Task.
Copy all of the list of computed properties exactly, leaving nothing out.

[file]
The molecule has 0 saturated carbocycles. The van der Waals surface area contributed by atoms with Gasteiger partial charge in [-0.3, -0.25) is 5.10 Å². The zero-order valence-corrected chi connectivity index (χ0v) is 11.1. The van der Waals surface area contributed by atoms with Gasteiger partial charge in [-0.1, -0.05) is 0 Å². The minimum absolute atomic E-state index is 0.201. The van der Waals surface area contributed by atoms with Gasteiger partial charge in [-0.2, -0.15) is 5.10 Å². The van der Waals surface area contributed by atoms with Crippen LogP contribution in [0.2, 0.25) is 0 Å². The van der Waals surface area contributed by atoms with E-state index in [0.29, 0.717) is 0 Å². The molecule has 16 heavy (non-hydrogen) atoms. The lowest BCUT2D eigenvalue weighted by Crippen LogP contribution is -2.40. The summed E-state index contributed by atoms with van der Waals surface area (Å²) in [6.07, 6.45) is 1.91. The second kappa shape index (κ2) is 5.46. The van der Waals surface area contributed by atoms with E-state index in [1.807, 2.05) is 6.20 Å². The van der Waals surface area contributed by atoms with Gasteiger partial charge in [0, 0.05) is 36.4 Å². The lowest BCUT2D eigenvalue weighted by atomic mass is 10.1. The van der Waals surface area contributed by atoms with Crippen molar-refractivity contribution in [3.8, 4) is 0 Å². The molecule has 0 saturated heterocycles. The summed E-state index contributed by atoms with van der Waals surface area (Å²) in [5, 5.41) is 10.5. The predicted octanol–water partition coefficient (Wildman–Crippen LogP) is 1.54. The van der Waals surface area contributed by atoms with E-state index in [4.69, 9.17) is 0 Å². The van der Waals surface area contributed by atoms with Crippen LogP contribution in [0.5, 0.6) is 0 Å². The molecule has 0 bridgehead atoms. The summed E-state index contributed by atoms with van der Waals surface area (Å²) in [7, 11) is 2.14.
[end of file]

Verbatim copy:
The molecule has 0 saturated carbocycles. The van der Waals surface area contributed by atoms with Gasteiger partial charge in [-0.3, -0.25) is 5.10 Å². The zero-order valence-corrected chi connectivity index (χ0v) is 11.1. The van der Waals surface area contributed by atoms with Gasteiger partial charge in [-0.1, -0.05) is 0 Å². The minimum absolute atomic E-state index is 0.201. The van der Waals surface area contributed by atoms with Gasteiger partial charge in [-0.2, -0.15) is 5.10 Å². The van der Waals surface area contributed by atoms with Crippen LogP contribution in [0.2, 0.25) is 0 Å². The van der Waals surface area contributed by atoms with E-state index in [0.29, 0.717) is 0 Å². The molecule has 16 heavy (non-hydrogen) atoms. The lowest BCUT2D eigenvalue weighted by Crippen LogP contribution is -2.40. The summed E-state index contributed by atoms with van der Waals surface area (Å²) in [6.07, 6.45) is 1.91. The second kappa shape index (κ2) is 5.46. The van der Waals surface area contributed by atoms with E-state index in [1.807, 2.05) is 6.20 Å². The van der Waals surface area contributed by atoms with Gasteiger partial charge in [0, 0.05) is 36.4 Å². The lowest BCUT2D eigenvalue weighted by atomic mass is 10.1. The van der Waals surface area contributed by atoms with Crippen molar-refractivity contribution in [3.8, 4) is 0 Å². The molecule has 0 saturated heterocycles. The summed E-state index contributed by atoms with van der Waals surface area (Å²) in [5, 5.41) is 10.5. The predicted octanol–water partition coefficient (Wildman–Crippen LogP) is 1.54. The van der Waals surface area contributed by atoms with E-state index in [4.69, 9.17) is 0 Å². The van der Waals surface area contributed by atoms with Crippen LogP contribution in [0.5, 0.6) is 0 Å². The molecule has 0 bridgehead atoms. The summed E-state index contributed by atoms with van der Waals surface area (Å²) in [7, 11) is 2.14.